The Polish Competition Authority (UOKiK) has announced the launch of exceptional antimonopoly proceedings against cartel facilitators. The authority claims to have gathered evidence that the undertakings, which are IT providers, facilitated an anticompetitive agreement between pharmaceutical wholesalers by providing them with IT tools. Allegedly, these tools enabled the wholesalers to exchange sensitive business information, for example on prices and rebates, to the detriment of fair competition.
Interestingly enough, the Polish Competition Act does not provide for an explicit legal basis for attribution of liability to cartel facilitators. Rumour has it that the authority plans to cite ECJ jurisprudence in the AC-Treuhand case as a means to underpin the decision. In that case, the Court of Justice gave the green light to the Commission to fine a cartel facilitator where it is established that it “intended to contribute by its own conduct to the common objectives pursued by all the participants and that it was aware of the actual conduct planned or put into effect by other undertakings in pursuit of the same objectives or that it could reasonably have foreseen it and that it was prepared to take the risk”. By invoking this line of argument, the UOKiK would choose effectiveness of competition law enforcement over legal certainty. This is certainly not a development to be desired.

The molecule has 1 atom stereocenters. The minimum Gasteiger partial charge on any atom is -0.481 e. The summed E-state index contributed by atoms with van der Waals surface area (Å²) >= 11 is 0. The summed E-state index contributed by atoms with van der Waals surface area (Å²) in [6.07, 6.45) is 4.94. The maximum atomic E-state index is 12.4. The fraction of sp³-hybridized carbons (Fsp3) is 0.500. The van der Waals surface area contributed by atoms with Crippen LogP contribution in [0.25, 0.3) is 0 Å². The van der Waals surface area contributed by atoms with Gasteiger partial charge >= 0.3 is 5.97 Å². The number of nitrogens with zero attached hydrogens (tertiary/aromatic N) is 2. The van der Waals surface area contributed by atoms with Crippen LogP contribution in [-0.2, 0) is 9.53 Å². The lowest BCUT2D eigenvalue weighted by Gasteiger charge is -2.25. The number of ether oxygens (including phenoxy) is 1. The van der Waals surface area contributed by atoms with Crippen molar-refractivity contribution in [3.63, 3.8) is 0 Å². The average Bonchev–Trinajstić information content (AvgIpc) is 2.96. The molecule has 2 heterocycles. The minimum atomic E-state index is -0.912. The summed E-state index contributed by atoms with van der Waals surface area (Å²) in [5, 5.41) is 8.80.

What does this mean for IT providers doing business in Poland?
Firstly, undertakings should be aware of the fact that antitrust risk needs to be seriously taken into account. As potential fines may reach up to 10% of the entity’s turnover, spending a fraction of this sum on legal advice seems a fairly reasonable step.
Secondly, IT providers should pay special attention to the purpose for which the tools they are to provide under an agreement will be used. Even where an illicit purpose is not described explicitly in the contract, an undertaking may run the risk of antitrust liability and fines. As a matter of fact, anticompetitive initiatives are more often than not expressed rather vaguely.
Finally, when negotiating a contract, IT providers should envisage safeguards for instances where their business partners, contrary to prior warranties and representations, try to make illicit use of IT tools supplied to them.
 Judgment of the Court of 22 October 2015 AC-Treuhand AG, C-194/14 P.